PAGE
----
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Wednesday, March 13, 2013

The Future of America's Eagles Part I

Image 1: USAF F-15C. Image Credit: USAF

This article is a continuation of the future of the USAF article series. USAF plans for the F-15C will be examined.

The F-15 was envisioned to be the ultimate purebred dogfighter with the following as its design emphasis: "not a pound air to ground". The F-15A defined the characteristics of an entire generation of subsequent fighter aircraft: high maneuverability, powerful radar, and large air to air missile load.The first F-15A Eagles were delivered to the USAF nearly forty years ago. Since its deployment, the F-15 has earned a global reputation as one of the most successful fighter designs in history. The F-15 maintains the highest kill ratio of any fighter aircraft in history, 104-0 (Source 1). Despite the development and procurement of 5th generation aircraft like the F-22 and F-35, the venerable fourth generation F-15C will remain in service with the USAF until at least 2030. A core of 176 F-15C's will undergo an extensive $3 billion dollar upgrade program. A series of comprehensive structural upgrades will allow the F-15C's airframes to remain viable until 18,000 flight hours have been reached (Source 2). Other planned upgrades for the F-15C include APG-63(V)3 radar, improved electronic countermeasures, minimal drag infrared search and track (IRST) pod, mode 5 IFF, Advanced Display Core Processor (ADCP) II, improved data link capability, improved data sharing, satellite communications (SATCOM) radio, and Sniper targeting pod integration (Source 3 & 4). These upgrades and the added capabilities will be discussed in this article (Part I). Following the discussion of these upgrades, the important role of the F-15C will be discussed in regards to America's pivot to the Pacific (Part II).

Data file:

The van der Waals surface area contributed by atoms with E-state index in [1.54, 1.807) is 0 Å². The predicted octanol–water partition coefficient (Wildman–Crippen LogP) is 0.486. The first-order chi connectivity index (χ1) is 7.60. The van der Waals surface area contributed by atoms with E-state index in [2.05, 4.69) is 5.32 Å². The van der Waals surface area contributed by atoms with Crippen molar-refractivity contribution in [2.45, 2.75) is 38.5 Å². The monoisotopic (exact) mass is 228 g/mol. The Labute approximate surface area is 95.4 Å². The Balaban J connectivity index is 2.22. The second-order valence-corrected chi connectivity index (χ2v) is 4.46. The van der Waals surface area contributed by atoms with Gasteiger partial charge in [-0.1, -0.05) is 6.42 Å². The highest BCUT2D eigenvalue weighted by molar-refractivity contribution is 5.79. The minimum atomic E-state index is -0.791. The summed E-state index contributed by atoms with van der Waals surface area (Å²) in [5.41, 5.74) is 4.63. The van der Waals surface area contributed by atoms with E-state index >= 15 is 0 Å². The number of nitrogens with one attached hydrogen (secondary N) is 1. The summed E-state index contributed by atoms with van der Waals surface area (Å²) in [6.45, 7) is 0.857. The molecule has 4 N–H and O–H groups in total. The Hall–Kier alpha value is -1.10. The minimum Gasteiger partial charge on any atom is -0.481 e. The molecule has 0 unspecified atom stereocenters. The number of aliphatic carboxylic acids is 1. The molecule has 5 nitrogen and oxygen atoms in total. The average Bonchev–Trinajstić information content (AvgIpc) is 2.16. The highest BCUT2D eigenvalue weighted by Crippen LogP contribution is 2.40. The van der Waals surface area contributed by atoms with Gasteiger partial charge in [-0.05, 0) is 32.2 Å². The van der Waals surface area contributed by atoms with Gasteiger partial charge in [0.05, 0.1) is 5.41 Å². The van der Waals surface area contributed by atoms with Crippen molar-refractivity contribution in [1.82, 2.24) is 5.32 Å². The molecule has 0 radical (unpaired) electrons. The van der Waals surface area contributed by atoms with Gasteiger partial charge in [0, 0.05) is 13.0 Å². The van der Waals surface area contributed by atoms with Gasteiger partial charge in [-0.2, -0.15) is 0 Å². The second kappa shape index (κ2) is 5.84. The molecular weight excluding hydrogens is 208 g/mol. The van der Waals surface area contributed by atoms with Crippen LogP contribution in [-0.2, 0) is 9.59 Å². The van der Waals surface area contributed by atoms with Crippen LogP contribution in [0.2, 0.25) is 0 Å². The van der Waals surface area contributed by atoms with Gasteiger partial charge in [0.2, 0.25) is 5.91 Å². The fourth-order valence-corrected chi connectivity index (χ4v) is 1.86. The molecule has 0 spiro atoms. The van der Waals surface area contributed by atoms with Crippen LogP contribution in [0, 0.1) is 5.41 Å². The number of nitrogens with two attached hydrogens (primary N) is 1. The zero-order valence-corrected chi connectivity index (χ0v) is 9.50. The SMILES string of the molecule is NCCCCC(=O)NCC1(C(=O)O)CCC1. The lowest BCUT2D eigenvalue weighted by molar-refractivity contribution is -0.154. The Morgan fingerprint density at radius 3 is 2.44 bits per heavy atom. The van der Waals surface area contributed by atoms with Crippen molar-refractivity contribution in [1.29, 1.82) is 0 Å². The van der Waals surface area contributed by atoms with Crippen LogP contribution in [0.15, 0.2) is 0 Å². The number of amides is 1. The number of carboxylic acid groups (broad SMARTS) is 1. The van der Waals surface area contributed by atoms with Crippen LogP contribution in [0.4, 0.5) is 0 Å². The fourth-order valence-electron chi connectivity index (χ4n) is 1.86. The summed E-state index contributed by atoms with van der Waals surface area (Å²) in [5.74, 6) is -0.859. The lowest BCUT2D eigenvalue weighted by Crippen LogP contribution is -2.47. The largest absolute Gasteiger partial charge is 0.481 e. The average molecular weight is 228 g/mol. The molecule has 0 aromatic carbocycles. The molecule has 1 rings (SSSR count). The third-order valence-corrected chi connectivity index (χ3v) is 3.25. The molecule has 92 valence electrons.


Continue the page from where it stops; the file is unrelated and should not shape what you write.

Image 2: Planned structural upgrade program during  programmed depot maintenance (PDM). Image credit: Major Richard Van Slyke & Russell Ewan (Source 6).   

The USAF plans to add an additional 6,000 service hours to the 12,000 hour rated F-15C airframe. These upgrades are desperately need if the USAF realistically desires to continually operate the F-15C past its original 9,000 service hour certification. Boeing will extend the life of 176 F-15C's as demonstrated by the image above. Areas of the airframe that tend to experience high structural stress, such as the wing, will be either replaced or strengthened to insure structural integrity during high g maneuvers. Structural fatigue testing of the new components should be completed by 2014 (Source 12). 


Image 3: AN/APG-63(V)3 radar. Image credit: Ratheyon

The AN/APG-63(V)3 is a 1,500 element actively scanned electronic array (AESA). The APG-63(V)3 represents a significant increase in capabilities for the F-15C. Added benefits from the APG-63(V)3 include: greatly increased maximum detection range, improved reliability over previous generation electronically scanned arrays (ESA), improved target tracking, and electronic warfare capabilities (Source 4). The addition of an AESA array will also keep the F-15C competitive against the newer generation of Russian Flanker designs which feature either a highly upgraded ESA radar or an AESA radar. Furthermore, the addition of the APG-63(V)3 will greatly aid Eagle pilots detect low observable targets such as the J-20 (Source 4). The USAF plans to equip 150 Eagles with the APG-63(V)3 (Source 20).